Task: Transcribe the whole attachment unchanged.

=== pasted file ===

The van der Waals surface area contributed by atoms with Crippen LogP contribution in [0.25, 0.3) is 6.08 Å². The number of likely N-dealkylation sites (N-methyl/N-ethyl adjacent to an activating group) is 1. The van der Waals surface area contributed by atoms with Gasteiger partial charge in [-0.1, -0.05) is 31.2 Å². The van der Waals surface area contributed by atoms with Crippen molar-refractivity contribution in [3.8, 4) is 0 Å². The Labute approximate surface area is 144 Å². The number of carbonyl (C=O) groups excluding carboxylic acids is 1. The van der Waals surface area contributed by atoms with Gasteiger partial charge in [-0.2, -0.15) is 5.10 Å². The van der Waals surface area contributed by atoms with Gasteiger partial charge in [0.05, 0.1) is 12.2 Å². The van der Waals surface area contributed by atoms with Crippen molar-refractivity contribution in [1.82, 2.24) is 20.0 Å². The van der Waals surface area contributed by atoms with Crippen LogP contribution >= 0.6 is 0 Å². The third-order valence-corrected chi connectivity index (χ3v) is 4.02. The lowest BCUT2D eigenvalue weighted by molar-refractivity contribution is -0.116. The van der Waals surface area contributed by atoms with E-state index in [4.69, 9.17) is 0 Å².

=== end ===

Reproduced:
The van der Waals surface area contributed by atoms with Crippen LogP contribution in [0.25, 0.3) is 6.08 Å². The number of likely N-dealkylation sites (N-methyl/N-ethyl adjacent to an activating group) is 1. The van der Waals surface area contributed by atoms with Gasteiger partial charge in [-0.1, -0.05) is 31.2 Å². The van der Waals surface area contributed by atoms with Crippen molar-refractivity contribution in [3.8, 4) is 0 Å². The Labute approximate surface area is 144 Å². The number of carbonyl (C=O) groups excluding carboxylic acids is 1. The van der Waals surface area contributed by atoms with Gasteiger partial charge in [-0.2, -0.15) is 5.10 Å². The van der Waals surface area contributed by atoms with Gasteiger partial charge in [0.05, 0.1) is 12.2 Å². The van der Waals surface area contributed by atoms with Crippen molar-refractivity contribution in [1.82, 2.24) is 20.0 Å². The van der Waals surface area contributed by atoms with Crippen LogP contribution >= 0.6 is 0 Å². The third-order valence-corrected chi connectivity index (χ3v) is 4.02. The lowest BCUT2D eigenvalue weighted by molar-refractivity contribution is -0.116. The van der Waals surface area contributed by atoms with E-state index in [4.69, 9.17) is 0 Å².